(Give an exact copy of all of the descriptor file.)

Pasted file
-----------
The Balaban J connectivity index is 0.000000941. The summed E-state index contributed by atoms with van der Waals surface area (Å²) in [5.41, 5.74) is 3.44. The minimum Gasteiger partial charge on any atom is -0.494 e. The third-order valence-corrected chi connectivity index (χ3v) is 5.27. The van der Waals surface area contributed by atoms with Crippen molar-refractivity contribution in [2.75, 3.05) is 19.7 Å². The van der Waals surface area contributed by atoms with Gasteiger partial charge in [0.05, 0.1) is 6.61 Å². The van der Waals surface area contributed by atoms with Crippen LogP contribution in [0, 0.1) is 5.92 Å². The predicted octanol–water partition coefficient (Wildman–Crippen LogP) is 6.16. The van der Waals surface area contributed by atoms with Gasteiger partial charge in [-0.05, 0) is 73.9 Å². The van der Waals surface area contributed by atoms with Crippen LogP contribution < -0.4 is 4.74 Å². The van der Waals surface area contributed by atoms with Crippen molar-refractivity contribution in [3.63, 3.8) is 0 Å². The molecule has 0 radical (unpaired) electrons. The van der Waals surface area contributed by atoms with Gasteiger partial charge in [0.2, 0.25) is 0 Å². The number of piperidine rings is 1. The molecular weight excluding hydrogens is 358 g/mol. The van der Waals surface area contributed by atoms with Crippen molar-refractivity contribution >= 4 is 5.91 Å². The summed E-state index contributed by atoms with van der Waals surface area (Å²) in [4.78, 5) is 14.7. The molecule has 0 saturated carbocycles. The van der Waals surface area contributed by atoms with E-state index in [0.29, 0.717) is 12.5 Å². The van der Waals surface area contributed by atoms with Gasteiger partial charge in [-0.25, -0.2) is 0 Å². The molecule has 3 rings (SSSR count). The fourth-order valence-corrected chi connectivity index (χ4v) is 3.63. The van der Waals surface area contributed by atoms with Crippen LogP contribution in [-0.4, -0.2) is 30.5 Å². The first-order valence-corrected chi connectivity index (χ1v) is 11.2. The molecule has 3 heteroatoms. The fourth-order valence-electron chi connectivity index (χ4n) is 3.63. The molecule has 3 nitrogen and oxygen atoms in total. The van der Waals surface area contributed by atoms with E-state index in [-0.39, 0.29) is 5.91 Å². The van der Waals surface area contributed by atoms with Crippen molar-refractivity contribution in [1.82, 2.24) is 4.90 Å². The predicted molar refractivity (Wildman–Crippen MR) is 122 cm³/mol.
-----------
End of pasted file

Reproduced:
The Balaban J connectivity index is 0.000000941. The summed E-state index contributed by atoms with van der Waals surface area (Å²) in [5.41, 5.74) is 3.44. The minimum Gasteiger partial charge on any atom is -0.494 e. The third-order valence-corrected chi connectivity index (χ3v) is 5.27. The van der Waals surface area contributed by atoms with Crippen molar-refractivity contribution in [2.75, 3.05) is 19.7 Å². The van der Waals surface area contributed by atoms with Gasteiger partial charge in [0.05, 0.1) is 6.61 Å². The van der Waals surface area contributed by atoms with Crippen LogP contribution in [0, 0.1) is 5.92 Å². The predicted octanol–water partition coefficient (Wildman–Crippen LogP) is 6.16. The van der Waals surface area contributed by atoms with Gasteiger partial charge in [-0.05, 0) is 73.9 Å². The van der Waals surface area contributed by atoms with Crippen LogP contribution < -0.4 is 4.74 Å². The van der Waals surface area contributed by atoms with Crippen molar-refractivity contribution in [3.63, 3.8) is 0 Å². The molecule has 0 radical (unpaired) electrons. The van der Waals surface area contributed by atoms with Gasteiger partial charge in [0.2, 0.25) is 0 Å². The number of piperidine rings is 1. The molecular weight excluding hydrogens is 358 g/mol. The van der Waals surface area contributed by atoms with Crippen molar-refractivity contribution >= 4 is 5.91 Å². The summed E-state index contributed by atoms with van der Waals surface area (Å²) in [4.78, 5) is 14.7. The molecule has 0 saturated carbocycles. The van der Waals surface area contributed by atoms with E-state index in [0.29, 0.717) is 12.5 Å². The van der Waals surface area contributed by atoms with Gasteiger partial charge in [-0.25, -0.2) is 0 Å². The molecule has 3 rings (SSSR count). The fourth-order valence-corrected chi connectivity index (χ4v) is 3.63. The van der Waals surface area contributed by atoms with Crippen LogP contribution in [-0.4, -0.2) is 30.5 Å². The first-order valence-corrected chi connectivity index (χ1v) is 11.2. The molecule has 3 heteroatoms. The fourth-order valence-electron chi connectivity index (χ4n) is 3.63. The molecule has 3 nitrogen and oxygen atoms in total. The van der Waals surface area contributed by atoms with E-state index in [-0.39, 0.29) is 5.91 Å². The van der Waals surface area contributed by atoms with Crippen molar-refractivity contribution in [1.82, 2.24) is 4.90 Å². The predicted molar refractivity (Wildman–Crippen MR) is 122 cm³/mol.